Watching The River Flow: On Tour With Phil Lesh And Bob Dylan (Fall 1999)
If there was one Phil and Friends show to pick as the best, one would be hard pressed to exclude the show held November 14 at The Centrum in Worcester, Massachusetts. From the opening notes of the jam that began the show, to the ending strains of “Not Fade Away,” this show certainly hit the high water mark with many. After a long, sinewy jam that explored every nook and cranny of space, the band exploded into the classic, “Dark Star,” with Lesh, Haynes and Rob Barraco sharing each of the song’s verses. Trucks and Haynes proved that they are consummate jammers, each taking a new pathway into the uncharted waters of outer space. The freewheeling jam led into a wonderful arrangement of “Sugaree” that featured some great vocals by Haynes. The jam that followed led into “Cosmic Charlie” and was welcomed like a long-lost friend by the sold-out arena audience. The group continued in the spacy mode, again reprising “Dark Star,” including the song’s second verse, before again dropping a bomb on the audience with an explosive “St. Stephen” that would not be complete without an equally pyrotechnic “The Eleven Jam.”
Lesh’s joyous celebration was beautifully capped by “Not Fade Away.” Despite the rousing opening set by Phil and Friends, Bob Dylan and his band continued the relentless pacing of the show. Opening with the seldom performed gospel hymn “Somebody Touched Me,” Dylan’s acoustic set included “To Ramona,” “Don’t Think Twice, It’s Alright” and “A Hard Rain’s Gonna Fall,” which may be as powerful a song as has ever been written. Also featured was “Everything Is Broken,” “Like A Rolling Stone” and a very rare, fifteen-minute rendition of “Highlands,” that showed a jazzy, poetic side of the rock superstar. Dylan proved again to be a man of many surprises.
The show the next evening at Cornell University’s Barton Hall in Ithaca, New York, also yielded a different twist, as Phil and Friends included not only Derek Trucks and Warren Haynes, but also Hot Tuna’s Jorma Kaukonen on guitar. Besides being the smallest venue on the tour, Barton Hall also holds many fond memories of what is considered to be one of the greatest Grateful Dead shows of all time, May 8, 1977. The surrounding area also includes such historic Dead venues as Harpur College, the site of another historic show on May 2, 1970, and the Broome Country Arena in nearby Binghamton.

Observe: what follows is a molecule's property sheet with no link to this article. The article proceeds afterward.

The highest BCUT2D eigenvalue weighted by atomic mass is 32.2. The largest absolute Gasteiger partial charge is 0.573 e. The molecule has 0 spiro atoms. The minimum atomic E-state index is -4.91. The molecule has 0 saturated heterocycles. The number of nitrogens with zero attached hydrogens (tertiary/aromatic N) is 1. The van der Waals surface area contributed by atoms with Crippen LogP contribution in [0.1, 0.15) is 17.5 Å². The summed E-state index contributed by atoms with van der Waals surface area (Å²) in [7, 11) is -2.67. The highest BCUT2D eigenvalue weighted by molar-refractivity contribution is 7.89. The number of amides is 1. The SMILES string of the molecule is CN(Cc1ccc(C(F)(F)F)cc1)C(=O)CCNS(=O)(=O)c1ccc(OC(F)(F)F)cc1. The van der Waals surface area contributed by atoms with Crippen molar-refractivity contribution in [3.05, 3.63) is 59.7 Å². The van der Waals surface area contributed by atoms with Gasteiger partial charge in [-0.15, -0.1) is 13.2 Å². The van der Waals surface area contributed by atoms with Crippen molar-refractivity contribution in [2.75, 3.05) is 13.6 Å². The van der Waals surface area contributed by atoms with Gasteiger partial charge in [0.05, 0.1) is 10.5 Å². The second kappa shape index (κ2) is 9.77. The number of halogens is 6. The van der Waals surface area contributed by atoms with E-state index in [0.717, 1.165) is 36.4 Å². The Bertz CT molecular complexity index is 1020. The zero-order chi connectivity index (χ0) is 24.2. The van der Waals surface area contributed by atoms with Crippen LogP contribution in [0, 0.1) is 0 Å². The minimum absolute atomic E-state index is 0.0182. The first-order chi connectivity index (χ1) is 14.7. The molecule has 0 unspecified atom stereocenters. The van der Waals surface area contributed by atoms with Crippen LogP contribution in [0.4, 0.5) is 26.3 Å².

Barton Hall is an ancient place that hasn’t changed a bit since 1977. Because of its historical significance to Deadheads, this show proved to be the toughest ticket with legions of ticket-less Heads, fingers held high, some with $100r bills, searching in vain for that all elusive “miracle ticket.” Adding to the frigid mix of driving snow and bitter cold, the venue had one small doorway through which every person had to enter.
Once inside, the arena contained a spongy surface very conducive for dancing, with painted lines used for track and field events. The security consisted solely of students wearing some snappy looking Bob Dylan and Phil Lesh and Friends T-shirts, giving the event the air of a psychedelic sock hop.
Despite the fact that the show was long sold out, by the time Phil and Friends took to the stage, the place was barely one-third full. Jorma Kaukonen plugged in between Trucks and Barraco, and during the show’s opening jam, was unobtrusive, content to allow Haynes and Trucks lead the charge. “Eyes Of The World” was serene in its majesty, picking up considerably into a thunderous “Caution Jam” that wove magically into “Mountains Of The Moon.” The hall provided a surreal echo, as the drums and music bounced back toward the stage. Kaukonen finally stepped out during Haynes’ “Soulshine,” delivering a breathtaking guitar solo before diving headfirst into the old Pigpen-era Dead classic, “Mr. Charlie.” The “Cold Rain And Snow” that followed was appropriate, and the interesting jam that ensued drove into “Goin’ Down The Road Feelin’ Bad.” “We Bid You Goodnight” was heartfelt as the room’s acoustics added to the a cappella tune. During the band introductions, Phil acknowledged, “It’s great to be back in a place that has so much historical significance for all of us.” For Trucks, this was his last appearance of the tour, as his own band was scheduled to hit the road.
Bob Dylan continued to seek out some gems from his considerable songbook and favorites, performing a seldom played “Tomorrow Is A Long Time,” “Cat’s In The Well,” “Senor,” “I Want You” and “Money Honey,” a song that had previously never been performed. “Senor” was superb, with Larry Campbell playing a wonderful fiddle solo, and Dylan adding some rich, full blasts from his harmonica.
In honor of Umphrey’s McGee’s return to Summer Camp this weekend, we present the group’s Brendan Bayliss and Jake Cinninger performing this version of “The Pequod” from UM’s Anchor Drops.
Dame shares a song from her new EP Preventions of Heartbreak.
Golden Bloom stopped by Relix to perform a tune from their latest EP No Day Like Today.
The Chapin Sisters share an tune from their new album A Date With the Everly Brothers.
Minneapolis-based Night Moves share a song from their record, Colored Emotions, live at Relix.
Cloud Cult share a song from their latest album live at Relix.
The Giving Tree Band enjoy a spring day on the Relix rooftop, while performing a classic Grateful Dead tune.
Canadian singer-songwriter Hayden performs a duet with his sister-in-law Lou Canon. The song appears on Us Alone his first record on Broken Social Scene’s Arts & Crafts Productions.
The Milk Carton Kids share the first song from their new album, The Ash & Clay.
Here is the new video from Serbian guitar ace Ana Popovic. “Object Of Obsession” appears on her latest album Can You Stand The Heat.
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